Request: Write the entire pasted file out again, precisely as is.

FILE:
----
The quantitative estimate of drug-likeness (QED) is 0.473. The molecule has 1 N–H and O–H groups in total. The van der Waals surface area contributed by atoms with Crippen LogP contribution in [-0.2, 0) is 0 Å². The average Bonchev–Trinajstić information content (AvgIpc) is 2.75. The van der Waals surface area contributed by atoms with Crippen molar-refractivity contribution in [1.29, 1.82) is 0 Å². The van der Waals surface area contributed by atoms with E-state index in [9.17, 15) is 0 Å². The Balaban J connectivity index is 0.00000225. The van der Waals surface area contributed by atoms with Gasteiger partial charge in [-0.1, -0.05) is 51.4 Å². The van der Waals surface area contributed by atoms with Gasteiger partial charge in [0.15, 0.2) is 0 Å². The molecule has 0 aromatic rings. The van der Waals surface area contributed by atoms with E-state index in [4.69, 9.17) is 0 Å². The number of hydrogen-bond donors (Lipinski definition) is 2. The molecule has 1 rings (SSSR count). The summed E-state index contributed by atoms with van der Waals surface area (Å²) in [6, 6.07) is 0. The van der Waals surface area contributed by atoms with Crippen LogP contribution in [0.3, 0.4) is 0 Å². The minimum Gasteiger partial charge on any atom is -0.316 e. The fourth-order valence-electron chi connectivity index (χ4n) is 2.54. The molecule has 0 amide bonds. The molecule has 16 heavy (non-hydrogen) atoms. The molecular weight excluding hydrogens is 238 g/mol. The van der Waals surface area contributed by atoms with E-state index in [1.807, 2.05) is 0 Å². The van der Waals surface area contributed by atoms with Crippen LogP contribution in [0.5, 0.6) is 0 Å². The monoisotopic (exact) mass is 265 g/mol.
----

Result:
The quantitative estimate of drug-likeness (QED) is 0.473. The molecule has 1 N–H and O–H groups in total. The van der Waals surface area contributed by atoms with Crippen LogP contribution in [-0.2, 0) is 0 Å². The average Bonchev–Trinajstić information content (AvgIpc) is 2.75. The van der Waals surface area contributed by atoms with Crippen molar-refractivity contribution in [1.29, 1.82) is 0 Å². The van der Waals surface area contributed by atoms with E-state index in [9.17, 15) is 0 Å². The Balaban J connectivity index is 0.00000225. The van der Waals surface area contributed by atoms with Gasteiger partial charge in [-0.1, -0.05) is 51.4 Å². The van der Waals surface area contributed by atoms with Gasteiger partial charge in [0.15, 0.2) is 0 Å². The molecule has 0 aromatic rings. The van der Waals surface area contributed by atoms with E-state index in [4.69, 9.17) is 0 Å². The number of hydrogen-bond donors (Lipinski definition) is 2. The molecule has 1 rings (SSSR count). The summed E-state index contributed by atoms with van der Waals surface area (Å²) in [6, 6.07) is 0. The van der Waals surface area contributed by atoms with Crippen LogP contribution in [0.3, 0.4) is 0 Å². The minimum Gasteiger partial charge on any atom is -0.316 e. The fourth-order valence-electron chi connectivity index (χ4n) is 2.54. The molecule has 0 amide bonds. The molecule has 16 heavy (non-hydrogen) atoms. The molecular weight excluding hydrogens is 238 g/mol. The van der Waals surface area contributed by atoms with E-state index in [1.807, 2.05) is 0 Å². The van der Waals surface area contributed by atoms with Crippen LogP contribution in [0.5, 0.6) is 0 Å². The monoisotopic (exact) mass is 265 g/mol.